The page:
I wrote about the PISA results last week, and they have been subject of commentary across Canada and around the world. One of the many things I appreciate coming from these conversations is the universal value we have placed on education. Our education systems are a sense of pride and we know, regardless of where a country places on the data tables, there is a need to improve and be better.
So, how much of a value do we put on education? This past week, I spent some time talking with our newer families to the West Vancouver District. Across British Columbia and Canada — we know their stories. They have moved from around the world for new opportunities and a better life here — very often it is defined by educational opportunities for their kids. These stories will be familiar to you. The story of the family where both parents were doctors in their home country and now they are working multiple low-paying jobs in Canada, and do so without resentment; they came here for their children; for better opportunities; for the access to our top-quality education. There is another story of the family where mother resides here with the kids so they can go to school, while the father continues to work overseas and support his family thousands of miles away.
Short snippets into the lives of new Canadians remind me of our good fortune with education, and how we easily take it for granted. Yes, we have challenges. Yes, we can do more, but our system does not only offer high achievement results, it offers hope for so many families.
I have been fortunate to not have had to make the sacrifices like so many in our schools. I was further reminded of this by my uncle and author, David Waltner-Toews who published the story of his parents and my grandparents to the CBC website as part of a Canada Writes Promotion around Bloodlines. David said:
Mother lived in a Mennonite village in the Ukraine with her mother, three sisters, a brother, and three older half-siblings. They had a small mixed farm, and a barn attached to the house with a few cows and chickens in it. My mother remembers churning butter and collecting eggs for the hospital next door. Her father died in 1914, and grandma ran the farm business.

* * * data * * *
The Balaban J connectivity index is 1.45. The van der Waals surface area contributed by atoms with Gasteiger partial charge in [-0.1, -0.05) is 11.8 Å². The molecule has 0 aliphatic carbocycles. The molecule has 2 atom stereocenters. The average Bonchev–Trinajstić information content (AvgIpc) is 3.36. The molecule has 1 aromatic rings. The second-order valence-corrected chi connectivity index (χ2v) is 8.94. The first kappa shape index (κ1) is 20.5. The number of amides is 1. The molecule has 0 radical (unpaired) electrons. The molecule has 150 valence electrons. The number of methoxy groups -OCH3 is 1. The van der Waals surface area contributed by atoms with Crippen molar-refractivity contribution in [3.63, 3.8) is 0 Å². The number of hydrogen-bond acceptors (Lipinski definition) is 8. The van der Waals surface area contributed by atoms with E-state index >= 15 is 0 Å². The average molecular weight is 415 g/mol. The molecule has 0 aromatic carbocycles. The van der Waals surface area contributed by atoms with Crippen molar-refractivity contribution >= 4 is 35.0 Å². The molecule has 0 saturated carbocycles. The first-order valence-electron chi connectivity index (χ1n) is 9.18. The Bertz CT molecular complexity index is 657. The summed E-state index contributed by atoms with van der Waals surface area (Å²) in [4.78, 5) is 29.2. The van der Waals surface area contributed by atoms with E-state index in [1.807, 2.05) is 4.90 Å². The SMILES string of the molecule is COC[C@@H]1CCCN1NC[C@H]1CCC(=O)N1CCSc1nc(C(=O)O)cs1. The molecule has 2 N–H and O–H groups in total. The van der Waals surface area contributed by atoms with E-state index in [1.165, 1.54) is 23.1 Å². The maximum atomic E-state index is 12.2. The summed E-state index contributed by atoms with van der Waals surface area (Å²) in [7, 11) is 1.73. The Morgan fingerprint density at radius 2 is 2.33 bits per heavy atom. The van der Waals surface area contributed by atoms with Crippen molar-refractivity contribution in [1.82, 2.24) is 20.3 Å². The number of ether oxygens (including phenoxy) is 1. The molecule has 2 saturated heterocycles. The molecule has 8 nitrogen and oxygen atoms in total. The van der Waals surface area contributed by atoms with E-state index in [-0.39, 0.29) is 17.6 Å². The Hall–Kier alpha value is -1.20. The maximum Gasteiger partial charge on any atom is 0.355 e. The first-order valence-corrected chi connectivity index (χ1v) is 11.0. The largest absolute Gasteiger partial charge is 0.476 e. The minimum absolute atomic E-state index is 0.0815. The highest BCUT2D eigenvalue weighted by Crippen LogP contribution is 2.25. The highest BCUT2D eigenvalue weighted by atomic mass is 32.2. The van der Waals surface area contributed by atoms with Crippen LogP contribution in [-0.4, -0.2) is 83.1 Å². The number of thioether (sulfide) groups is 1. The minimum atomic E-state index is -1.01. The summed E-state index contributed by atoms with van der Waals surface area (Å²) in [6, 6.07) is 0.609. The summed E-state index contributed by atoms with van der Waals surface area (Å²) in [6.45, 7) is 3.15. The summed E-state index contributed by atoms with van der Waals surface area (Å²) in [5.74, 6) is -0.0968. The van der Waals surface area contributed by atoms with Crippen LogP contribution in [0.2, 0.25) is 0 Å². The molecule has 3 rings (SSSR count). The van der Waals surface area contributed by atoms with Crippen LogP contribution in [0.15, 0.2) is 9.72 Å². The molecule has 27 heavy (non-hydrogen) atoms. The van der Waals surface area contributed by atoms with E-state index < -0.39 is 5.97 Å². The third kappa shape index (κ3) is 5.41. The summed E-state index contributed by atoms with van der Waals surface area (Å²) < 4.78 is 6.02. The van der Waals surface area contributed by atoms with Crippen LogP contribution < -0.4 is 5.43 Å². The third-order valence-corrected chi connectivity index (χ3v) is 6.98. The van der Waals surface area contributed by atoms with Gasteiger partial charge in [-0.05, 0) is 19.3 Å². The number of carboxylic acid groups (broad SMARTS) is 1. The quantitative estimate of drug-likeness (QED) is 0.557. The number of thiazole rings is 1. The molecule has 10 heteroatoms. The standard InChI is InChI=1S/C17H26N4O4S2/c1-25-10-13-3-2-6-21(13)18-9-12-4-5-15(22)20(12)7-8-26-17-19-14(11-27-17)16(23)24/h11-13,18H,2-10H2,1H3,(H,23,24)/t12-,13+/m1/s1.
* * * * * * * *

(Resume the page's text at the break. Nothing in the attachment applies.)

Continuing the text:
During the Revolution, men and boys were requisitioned to transport soldiers, or to go through the village and collect bodies, and then bury them in mass graves. At night, they hid in the basement; there was often shooting in the streets, and in the morning, they would find bullet holes in the windows. After the Revolution and Civil War came famine. When there wasn’t shooting, the streets were quiet at night – all the dogs and cats had been eaten. My mother’s family was lucky as their few cows were still giving milk.
In 1926, when my mother was fifteen, she and her siblings decided to leave for Canada. They auctioned the house and farmland. That night, there were about twenty people in the house, and a guard outside, as protection against bandits who would commonly watch for such auctions and break in to steal the money. When the bandits arrived and shot their way into the house, someone screamed, “Everyone is on their own!”
In the pandemonium that followed, one of the kids got away with the money. My mother and two of her sisters ran into barn, where the cattle were stampeding. From there they crawled into the machine-shed, out into a garden and over to a neighbour’s. Over the next three days, the kids scattered to the homes of different relatives, and finally, in secret, took a speeding horse carriage to the train station.
As agreed, they met in Moscow, from where they took a train to Riga, Latvia. The guards at the border took many of their belongings, but they were relieved to be free. From Riga they crossed the North Sea to England, and took a train to Southampton, from where they boarded The Empress of Scotland. In Montreal, Mom said they were “herded into immigration cubicles and sorted out”. The kids were sent to Saskatchewan and Alberta, where they worked as farm helpers and house servants.
From that childhood, Mom learned priorities: music, food, and family. She once told Dad to sell the car so we could have a piano. We kids all needed to take lessons. After Dad died, we would gather around the piano and sing old Christmas carols. From Mom, I also learned how to make the best peppermint cookies ever. We weren’t poor, she said; we just didn’t have much money. And if I ever complained about stupid politicians, she would sigh and say, “Yes, well, they come and they go. Such is life.” When I feel like complaining, I remember Mom, bake cookies, call the kids, and play piano (badly). It works wonders.
My mother, my uncle David, and their other three siblings all became teachers. Part of coming to Canada was the power of education.
We all have these kind of stories — for so many coming to Canada was about hope and about education. What an honour to be part of this system. Good people doing important work.
My thanks to all of you who continue to read and engage with the Culture of Yes. I will write one more post prior to the end of 2013 — an annual (practically traditional) “Top 3″ post – but now I am sending you and your family best wishes for a safe and wonderful holiday season!